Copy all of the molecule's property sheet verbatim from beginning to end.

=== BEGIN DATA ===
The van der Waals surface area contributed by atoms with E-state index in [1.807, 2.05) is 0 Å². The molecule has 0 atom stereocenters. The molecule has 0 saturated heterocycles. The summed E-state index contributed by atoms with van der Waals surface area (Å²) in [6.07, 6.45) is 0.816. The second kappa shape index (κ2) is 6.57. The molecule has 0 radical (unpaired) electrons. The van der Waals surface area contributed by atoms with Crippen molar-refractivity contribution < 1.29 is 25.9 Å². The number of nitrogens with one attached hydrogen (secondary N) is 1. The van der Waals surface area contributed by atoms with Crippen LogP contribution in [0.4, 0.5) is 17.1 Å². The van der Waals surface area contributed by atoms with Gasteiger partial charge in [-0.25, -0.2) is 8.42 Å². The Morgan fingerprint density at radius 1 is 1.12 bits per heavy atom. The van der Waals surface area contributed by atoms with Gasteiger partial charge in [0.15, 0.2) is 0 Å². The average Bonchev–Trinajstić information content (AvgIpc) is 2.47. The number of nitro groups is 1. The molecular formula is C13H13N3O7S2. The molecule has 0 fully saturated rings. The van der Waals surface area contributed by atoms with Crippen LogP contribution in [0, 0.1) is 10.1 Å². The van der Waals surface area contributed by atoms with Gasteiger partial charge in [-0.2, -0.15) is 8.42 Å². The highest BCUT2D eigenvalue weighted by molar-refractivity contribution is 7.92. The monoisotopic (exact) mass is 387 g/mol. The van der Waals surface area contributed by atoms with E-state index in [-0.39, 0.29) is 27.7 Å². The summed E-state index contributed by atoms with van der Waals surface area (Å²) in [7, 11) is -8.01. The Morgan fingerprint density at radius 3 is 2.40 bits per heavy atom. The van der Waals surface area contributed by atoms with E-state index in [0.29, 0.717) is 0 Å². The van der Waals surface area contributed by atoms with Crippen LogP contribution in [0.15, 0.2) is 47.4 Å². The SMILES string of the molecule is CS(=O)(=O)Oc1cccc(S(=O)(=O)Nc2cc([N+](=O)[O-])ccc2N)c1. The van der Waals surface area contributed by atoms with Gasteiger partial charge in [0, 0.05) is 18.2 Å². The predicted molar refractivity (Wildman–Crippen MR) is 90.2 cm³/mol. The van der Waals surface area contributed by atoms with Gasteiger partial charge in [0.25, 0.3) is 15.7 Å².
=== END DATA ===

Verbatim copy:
The van der Waals surface area contributed by atoms with E-state index in [1.807, 2.05) is 0 Å². The molecule has 0 atom stereocenters. The molecule has 0 saturated heterocycles. The summed E-state index contributed by atoms with van der Waals surface area (Å²) in [6.07, 6.45) is 0.816. The second kappa shape index (κ2) is 6.57. The molecule has 0 radical (unpaired) electrons. The van der Waals surface area contributed by atoms with Crippen molar-refractivity contribution < 1.29 is 25.9 Å². The number of nitrogens with one attached hydrogen (secondary N) is 1. The van der Waals surface area contributed by atoms with Crippen LogP contribution in [0.4, 0.5) is 17.1 Å². The van der Waals surface area contributed by atoms with Gasteiger partial charge in [-0.25, -0.2) is 8.42 Å². The Morgan fingerprint density at radius 1 is 1.12 bits per heavy atom. The van der Waals surface area contributed by atoms with Gasteiger partial charge in [0.15, 0.2) is 0 Å². The average Bonchev–Trinajstić information content (AvgIpc) is 2.47. The number of nitro groups is 1. The molecular formula is C13H13N3O7S2. The molecule has 0 fully saturated rings. The van der Waals surface area contributed by atoms with Crippen LogP contribution in [0, 0.1) is 10.1 Å². The van der Waals surface area contributed by atoms with Gasteiger partial charge in [-0.2, -0.15) is 8.42 Å². The highest BCUT2D eigenvalue weighted by molar-refractivity contribution is 7.92. The monoisotopic (exact) mass is 387 g/mol. The van der Waals surface area contributed by atoms with E-state index in [-0.39, 0.29) is 27.7 Å². The summed E-state index contributed by atoms with van der Waals surface area (Å²) in [7, 11) is -8.01. The Morgan fingerprint density at radius 3 is 2.40 bits per heavy atom. The van der Waals surface area contributed by atoms with E-state index in [0.29, 0.717) is 0 Å². The van der Waals surface area contributed by atoms with Crippen LogP contribution in [0.15, 0.2) is 47.4 Å². The SMILES string of the molecule is CS(=O)(=O)Oc1cccc(S(=O)(=O)Nc2cc([N+](=O)[O-])ccc2N)c1. The van der Waals surface area contributed by atoms with Gasteiger partial charge in [0, 0.05) is 18.2 Å². The predicted molar refractivity (Wildman–Crippen MR) is 90.2 cm³/mol. The van der Waals surface area contributed by atoms with Gasteiger partial charge in [0.25, 0.3) is 15.7 Å².